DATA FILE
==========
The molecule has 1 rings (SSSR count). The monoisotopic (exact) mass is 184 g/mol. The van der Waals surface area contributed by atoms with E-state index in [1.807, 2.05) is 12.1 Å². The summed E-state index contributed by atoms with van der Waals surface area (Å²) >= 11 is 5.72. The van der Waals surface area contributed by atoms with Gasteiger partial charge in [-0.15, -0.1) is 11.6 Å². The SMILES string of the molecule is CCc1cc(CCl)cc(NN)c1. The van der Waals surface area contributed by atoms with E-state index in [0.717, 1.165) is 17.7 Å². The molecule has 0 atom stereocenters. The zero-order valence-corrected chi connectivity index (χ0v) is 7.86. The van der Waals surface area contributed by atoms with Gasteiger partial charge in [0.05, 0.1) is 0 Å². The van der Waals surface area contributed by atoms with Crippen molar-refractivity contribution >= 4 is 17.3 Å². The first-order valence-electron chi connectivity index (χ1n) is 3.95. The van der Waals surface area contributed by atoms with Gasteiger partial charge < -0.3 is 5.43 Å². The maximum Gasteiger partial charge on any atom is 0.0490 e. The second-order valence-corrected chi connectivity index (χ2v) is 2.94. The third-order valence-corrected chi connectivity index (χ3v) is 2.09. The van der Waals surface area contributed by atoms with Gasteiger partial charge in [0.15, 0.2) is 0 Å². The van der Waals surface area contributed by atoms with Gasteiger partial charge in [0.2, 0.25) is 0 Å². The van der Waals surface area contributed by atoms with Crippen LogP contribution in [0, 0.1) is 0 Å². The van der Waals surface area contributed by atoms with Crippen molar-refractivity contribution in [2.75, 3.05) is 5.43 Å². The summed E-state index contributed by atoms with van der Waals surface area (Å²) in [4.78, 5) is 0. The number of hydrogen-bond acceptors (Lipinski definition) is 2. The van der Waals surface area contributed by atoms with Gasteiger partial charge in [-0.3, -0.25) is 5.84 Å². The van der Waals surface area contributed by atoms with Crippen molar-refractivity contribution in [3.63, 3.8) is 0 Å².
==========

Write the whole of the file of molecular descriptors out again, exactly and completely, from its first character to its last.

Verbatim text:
The molecule has 1 rings (SSSR count). The monoisotopic (exact) mass is 184 g/mol. The van der Waals surface area contributed by atoms with E-state index in [1.807, 2.05) is 12.1 Å². The summed E-state index contributed by atoms with van der Waals surface area (Å²) >= 11 is 5.72. The van der Waals surface area contributed by atoms with Gasteiger partial charge in [-0.15, -0.1) is 11.6 Å². The SMILES string of the molecule is CCc1cc(CCl)cc(NN)c1. The van der Waals surface area contributed by atoms with E-state index in [0.717, 1.165) is 17.7 Å². The molecule has 0 atom stereocenters. The zero-order valence-corrected chi connectivity index (χ0v) is 7.86. The van der Waals surface area contributed by atoms with Gasteiger partial charge in [0.05, 0.1) is 0 Å². The van der Waals surface area contributed by atoms with Crippen molar-refractivity contribution >= 4 is 17.3 Å². The first-order valence-electron chi connectivity index (χ1n) is 3.95. The van der Waals surface area contributed by atoms with Gasteiger partial charge < -0.3 is 5.43 Å². The maximum Gasteiger partial charge on any atom is 0.0490 e. The second-order valence-corrected chi connectivity index (χ2v) is 2.94. The third-order valence-corrected chi connectivity index (χ3v) is 2.09. The van der Waals surface area contributed by atoms with Gasteiger partial charge in [0.15, 0.2) is 0 Å². The van der Waals surface area contributed by atoms with Gasteiger partial charge in [0.2, 0.25) is 0 Å². The van der Waals surface area contributed by atoms with Crippen LogP contribution in [0, 0.1) is 0 Å². The van der Waals surface area contributed by atoms with Crippen molar-refractivity contribution in [2.75, 3.05) is 5.43 Å². The summed E-state index contributed by atoms with van der Waals surface area (Å²) in [4.78, 5) is 0. The number of hydrogen-bond acceptors (Lipinski definition) is 2. The van der Waals surface area contributed by atoms with Gasteiger partial charge in [-0.3, -0.25) is 5.84 Å². The van der Waals surface area contributed by atoms with Crippen molar-refractivity contribution in [3.63, 3.8) is 0 Å².